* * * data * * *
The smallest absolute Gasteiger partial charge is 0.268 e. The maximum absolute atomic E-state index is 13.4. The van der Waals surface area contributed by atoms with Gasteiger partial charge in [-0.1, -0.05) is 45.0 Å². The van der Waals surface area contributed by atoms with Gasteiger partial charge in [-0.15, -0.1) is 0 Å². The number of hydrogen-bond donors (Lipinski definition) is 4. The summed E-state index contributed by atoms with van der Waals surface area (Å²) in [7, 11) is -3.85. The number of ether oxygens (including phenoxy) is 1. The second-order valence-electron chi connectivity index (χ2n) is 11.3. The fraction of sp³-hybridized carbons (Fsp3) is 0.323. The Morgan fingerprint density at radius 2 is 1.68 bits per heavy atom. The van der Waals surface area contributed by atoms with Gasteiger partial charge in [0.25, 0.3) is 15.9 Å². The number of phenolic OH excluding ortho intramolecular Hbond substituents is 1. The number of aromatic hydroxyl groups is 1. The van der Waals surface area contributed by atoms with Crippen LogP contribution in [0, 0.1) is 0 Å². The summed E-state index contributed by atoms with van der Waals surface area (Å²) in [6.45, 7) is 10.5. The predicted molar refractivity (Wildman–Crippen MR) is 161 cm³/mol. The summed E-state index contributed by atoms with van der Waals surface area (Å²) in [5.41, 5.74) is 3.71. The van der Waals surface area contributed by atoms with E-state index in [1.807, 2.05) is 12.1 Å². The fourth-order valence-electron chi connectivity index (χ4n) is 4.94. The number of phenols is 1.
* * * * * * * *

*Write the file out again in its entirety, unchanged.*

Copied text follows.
The smallest absolute Gasteiger partial charge is 0.268 e. The maximum absolute atomic E-state index is 13.4. The van der Waals surface area contributed by atoms with Gasteiger partial charge in [-0.1, -0.05) is 45.0 Å². The van der Waals surface area contributed by atoms with Gasteiger partial charge in [-0.15, -0.1) is 0 Å². The number of hydrogen-bond donors (Lipinski definition) is 4. The summed E-state index contributed by atoms with van der Waals surface area (Å²) in [7, 11) is -3.85. The number of ether oxygens (including phenoxy) is 1. The second-order valence-electron chi connectivity index (χ2n) is 11.3. The fraction of sp³-hybridized carbons (Fsp3) is 0.323. The Morgan fingerprint density at radius 2 is 1.68 bits per heavy atom. The van der Waals surface area contributed by atoms with Gasteiger partial charge in [0.25, 0.3) is 15.9 Å². The number of phenolic OH excluding ortho intramolecular Hbond substituents is 1. The number of aromatic hydroxyl groups is 1. The van der Waals surface area contributed by atoms with Crippen LogP contribution in [0, 0.1) is 0 Å². The summed E-state index contributed by atoms with van der Waals surface area (Å²) in [6.45, 7) is 10.5. The predicted molar refractivity (Wildman–Crippen MR) is 161 cm³/mol. The summed E-state index contributed by atoms with van der Waals surface area (Å²) in [5.41, 5.74) is 3.71. The van der Waals surface area contributed by atoms with E-state index in [1.807, 2.05) is 12.1 Å². The fourth-order valence-electron chi connectivity index (χ4n) is 4.94. The number of phenols is 1.